As Swartz notes employment is shifting to small firms and self-employed independent contractors who all depend on individual insurance. Federal reinsurance would radically transform the individual insurance market, while leaving private insurance and consumer choice in place.

With a permanent federal reinsurance program for the individual market there would be no need for a forced march back to the ACA’s punitive mandate and penalties. A continuous coverage requirement may be a necessary backstop. HIPAA in 1996 established continuous coverage requirements to build on.

Individuals could shop for and purchase affordable health coverage directly from competing insurers, and it would encourage insurers to participate in an individual market where medical underwriting is no longer allowed.

The prohibition on medical underwriting was adopted in the ACA, and this prohibition continues as national policy under the AHCA, the BCRA, and alternative proposals. As a result the federal reinsurance program to fix this market must also be a federal program to implement this national policy.

Federal reinsurance would be a public partner that strengthens the ability of the private market to meet the needs of millions of people who lack access to employer-sponsored group insurance. Insurers would no longer fear the unexpected adverse selection, eliminating the need for 6-month waiting periods or screening for and excluding pre-existing conditions otherwise required for a functioning individual health insurance market.

It is a bipartisan solution. Rep. Gary Palmer’s (R-Ala.) thoughtful and courageous March 23, 2017 proposal entitled a Federal Invisible High Risk Pool would have created a federal reinsurance mechanism. Sen. Tom CarperThomas (Tom) Richard CarperAvalanche of Democratic senators say Franken should resign Overnight Cybersecurity: Mueller probe cost .7M in early months | Senate confirms Homeland Security nominee | Consumer agency limits data collection | Arrest in Andromeda botnet investigation Senate panel moves forward with bill to roll back Dodd-Frank MORE (D-Del.) has introduced the Individual Health Insurance Marketplace Improvement Act.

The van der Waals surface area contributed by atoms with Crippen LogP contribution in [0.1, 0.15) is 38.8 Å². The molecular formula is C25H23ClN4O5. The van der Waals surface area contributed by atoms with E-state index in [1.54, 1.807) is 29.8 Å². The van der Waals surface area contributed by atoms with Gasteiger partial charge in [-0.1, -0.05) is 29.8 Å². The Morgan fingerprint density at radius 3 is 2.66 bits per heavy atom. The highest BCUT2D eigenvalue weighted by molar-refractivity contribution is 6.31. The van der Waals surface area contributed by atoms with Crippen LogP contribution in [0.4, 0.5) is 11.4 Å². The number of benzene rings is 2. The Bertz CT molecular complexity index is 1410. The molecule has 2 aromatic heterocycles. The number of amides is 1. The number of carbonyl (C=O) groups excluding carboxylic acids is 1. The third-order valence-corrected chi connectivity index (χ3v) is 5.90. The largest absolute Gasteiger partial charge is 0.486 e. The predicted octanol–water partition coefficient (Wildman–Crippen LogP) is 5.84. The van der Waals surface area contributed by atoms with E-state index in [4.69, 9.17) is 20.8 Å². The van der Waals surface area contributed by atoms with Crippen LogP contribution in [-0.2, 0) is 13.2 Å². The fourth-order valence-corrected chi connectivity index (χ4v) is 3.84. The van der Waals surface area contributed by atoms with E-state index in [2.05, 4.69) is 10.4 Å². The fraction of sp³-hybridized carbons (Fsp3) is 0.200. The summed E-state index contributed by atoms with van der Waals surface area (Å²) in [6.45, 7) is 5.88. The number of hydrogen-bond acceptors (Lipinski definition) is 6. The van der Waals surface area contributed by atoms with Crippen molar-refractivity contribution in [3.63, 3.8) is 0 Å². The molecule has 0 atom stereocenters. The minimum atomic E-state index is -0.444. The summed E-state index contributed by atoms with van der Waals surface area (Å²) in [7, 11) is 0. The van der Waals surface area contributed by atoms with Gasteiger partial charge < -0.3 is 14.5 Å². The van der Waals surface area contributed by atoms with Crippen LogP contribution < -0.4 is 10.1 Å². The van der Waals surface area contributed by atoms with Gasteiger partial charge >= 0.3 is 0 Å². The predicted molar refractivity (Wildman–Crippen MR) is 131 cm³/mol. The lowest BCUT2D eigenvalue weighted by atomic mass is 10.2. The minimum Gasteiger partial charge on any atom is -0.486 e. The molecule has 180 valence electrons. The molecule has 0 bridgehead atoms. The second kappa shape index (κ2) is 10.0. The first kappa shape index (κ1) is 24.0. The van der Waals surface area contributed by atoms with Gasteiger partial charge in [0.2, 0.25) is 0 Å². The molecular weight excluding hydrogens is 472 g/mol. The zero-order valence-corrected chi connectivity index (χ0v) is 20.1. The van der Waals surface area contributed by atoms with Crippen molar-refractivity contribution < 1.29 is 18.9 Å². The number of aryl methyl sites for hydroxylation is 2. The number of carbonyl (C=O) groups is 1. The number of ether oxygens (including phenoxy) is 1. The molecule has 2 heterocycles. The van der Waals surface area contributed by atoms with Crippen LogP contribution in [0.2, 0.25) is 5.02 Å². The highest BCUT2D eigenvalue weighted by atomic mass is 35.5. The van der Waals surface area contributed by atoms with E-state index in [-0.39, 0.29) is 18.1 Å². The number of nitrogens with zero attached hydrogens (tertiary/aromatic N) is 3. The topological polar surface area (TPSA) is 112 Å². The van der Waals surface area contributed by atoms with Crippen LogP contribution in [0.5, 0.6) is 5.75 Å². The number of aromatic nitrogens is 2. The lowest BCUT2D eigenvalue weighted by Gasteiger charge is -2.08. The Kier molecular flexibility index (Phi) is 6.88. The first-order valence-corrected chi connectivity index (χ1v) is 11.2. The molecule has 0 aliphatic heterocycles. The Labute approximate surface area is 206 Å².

The Palmer amendment was eventually adopted into the AHCA, but the governing details were so diluted that the program basically became a $15 billion black hole.

Under the original Palmer amendment, insurers marketing medical insurance in the individual market would pay a reinsurance premium established by HHS. This approach, however, would prevent lowering premiums by the reinsurance premium amount.

The Palmer amendment provided reinsurance for designated conditions and required coverage to include care management. Provider claims were compensated at Medicare payment rates – yes, finally an element of real cost control for hospital and doctor charges that drive the claims that drive up premiums.

The fundamental dynamic of the current individual insurance market requires a more permanent solution. Federal reinsurance would provide that necessary long-term sustainability.

Republicans, this is your moment. Don’t blow it.

William G. Schiffbauer is a health insurance law expert and former staffer for Sen. J. James Exon (D-Neb.)